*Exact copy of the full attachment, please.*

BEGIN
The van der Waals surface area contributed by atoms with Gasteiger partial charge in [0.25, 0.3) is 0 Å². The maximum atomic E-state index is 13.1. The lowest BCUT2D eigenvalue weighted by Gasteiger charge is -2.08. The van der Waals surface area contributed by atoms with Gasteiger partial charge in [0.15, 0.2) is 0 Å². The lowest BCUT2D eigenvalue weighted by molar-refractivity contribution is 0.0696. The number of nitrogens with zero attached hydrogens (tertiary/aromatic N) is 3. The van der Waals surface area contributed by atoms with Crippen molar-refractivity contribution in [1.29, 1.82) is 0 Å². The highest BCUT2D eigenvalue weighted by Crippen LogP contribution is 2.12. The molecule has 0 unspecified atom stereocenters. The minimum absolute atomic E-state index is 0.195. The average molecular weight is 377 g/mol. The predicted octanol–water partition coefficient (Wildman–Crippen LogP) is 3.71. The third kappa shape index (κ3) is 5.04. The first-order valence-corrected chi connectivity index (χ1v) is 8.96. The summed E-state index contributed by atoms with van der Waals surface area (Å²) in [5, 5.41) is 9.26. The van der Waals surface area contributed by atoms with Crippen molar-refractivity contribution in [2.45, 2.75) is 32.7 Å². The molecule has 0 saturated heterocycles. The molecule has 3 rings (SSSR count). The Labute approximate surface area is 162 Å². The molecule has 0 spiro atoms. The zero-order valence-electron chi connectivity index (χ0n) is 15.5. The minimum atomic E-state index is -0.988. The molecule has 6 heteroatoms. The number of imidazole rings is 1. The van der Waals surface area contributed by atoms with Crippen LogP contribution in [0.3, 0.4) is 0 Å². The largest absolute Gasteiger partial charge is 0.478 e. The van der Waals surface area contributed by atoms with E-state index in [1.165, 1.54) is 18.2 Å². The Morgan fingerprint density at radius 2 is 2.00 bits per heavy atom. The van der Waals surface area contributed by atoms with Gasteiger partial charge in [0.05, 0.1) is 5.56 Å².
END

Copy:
The van der Waals surface area contributed by atoms with Gasteiger partial charge in [0.25, 0.3) is 0 Å². The maximum atomic E-state index is 13.1. The lowest BCUT2D eigenvalue weighted by Gasteiger charge is -2.08. The van der Waals surface area contributed by atoms with Gasteiger partial charge in [0.15, 0.2) is 0 Å². The lowest BCUT2D eigenvalue weighted by molar-refractivity contribution is 0.0696. The number of nitrogens with zero attached hydrogens (tertiary/aromatic N) is 3. The van der Waals surface area contributed by atoms with Crippen molar-refractivity contribution in [1.29, 1.82) is 0 Å². The highest BCUT2D eigenvalue weighted by Crippen LogP contribution is 2.12. The molecule has 0 unspecified atom stereocenters. The minimum absolute atomic E-state index is 0.195. The average molecular weight is 377 g/mol. The predicted octanol–water partition coefficient (Wildman–Crippen LogP) is 3.71. The third kappa shape index (κ3) is 5.04. The first-order valence-corrected chi connectivity index (χ1v) is 8.96. The summed E-state index contributed by atoms with van der Waals surface area (Å²) in [5, 5.41) is 9.26. The van der Waals surface area contributed by atoms with Crippen molar-refractivity contribution in [2.45, 2.75) is 32.7 Å². The molecule has 0 saturated heterocycles. The molecule has 3 rings (SSSR count). The Labute approximate surface area is 162 Å². The molecule has 0 spiro atoms. The zero-order valence-electron chi connectivity index (χ0n) is 15.5. The minimum atomic E-state index is -0.988. The molecule has 6 heteroatoms. The number of imidazole rings is 1. The van der Waals surface area contributed by atoms with Crippen LogP contribution in [0.3, 0.4) is 0 Å². The largest absolute Gasteiger partial charge is 0.478 e. The van der Waals surface area contributed by atoms with E-state index in [1.165, 1.54) is 18.2 Å². The Morgan fingerprint density at radius 2 is 2.00 bits per heavy atom. The van der Waals surface area contributed by atoms with Gasteiger partial charge in [0.05, 0.1) is 5.56 Å².